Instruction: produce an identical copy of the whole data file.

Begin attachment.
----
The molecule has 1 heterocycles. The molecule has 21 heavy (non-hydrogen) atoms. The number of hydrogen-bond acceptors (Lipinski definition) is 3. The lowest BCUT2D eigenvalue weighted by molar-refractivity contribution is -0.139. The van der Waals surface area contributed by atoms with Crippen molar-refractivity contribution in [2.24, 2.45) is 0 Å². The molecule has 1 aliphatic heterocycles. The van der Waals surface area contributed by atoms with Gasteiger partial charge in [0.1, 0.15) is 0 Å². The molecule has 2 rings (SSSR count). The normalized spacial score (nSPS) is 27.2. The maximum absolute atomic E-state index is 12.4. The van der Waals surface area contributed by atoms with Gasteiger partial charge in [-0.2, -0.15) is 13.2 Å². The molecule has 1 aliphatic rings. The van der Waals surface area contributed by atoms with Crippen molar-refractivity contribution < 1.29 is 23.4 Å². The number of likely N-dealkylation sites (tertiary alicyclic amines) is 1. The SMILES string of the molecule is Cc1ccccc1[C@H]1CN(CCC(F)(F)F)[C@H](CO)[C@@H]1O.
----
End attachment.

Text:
The molecule has 1 heterocycles. The molecule has 21 heavy (non-hydrogen) atoms. The number of hydrogen-bond acceptors (Lipinski definition) is 3. The lowest BCUT2D eigenvalue weighted by molar-refractivity contribution is -0.139. The van der Waals surface area contributed by atoms with Crippen molar-refractivity contribution in [2.24, 2.45) is 0 Å². The molecule has 1 aliphatic heterocycles. The van der Waals surface area contributed by atoms with Gasteiger partial charge in [0.1, 0.15) is 0 Å². The molecule has 2 rings (SSSR count). The normalized spacial score (nSPS) is 27.2. The maximum absolute atomic E-state index is 12.4. The van der Waals surface area contributed by atoms with Gasteiger partial charge in [-0.2, -0.15) is 13.2 Å². The molecule has 1 aliphatic rings. The van der Waals surface area contributed by atoms with Crippen molar-refractivity contribution < 1.29 is 23.4 Å². The number of likely N-dealkylation sites (tertiary alicyclic amines) is 1. The SMILES string of the molecule is Cc1ccccc1[C@H]1CN(CCC(F)(F)F)[C@H](CO)[C@@H]1O.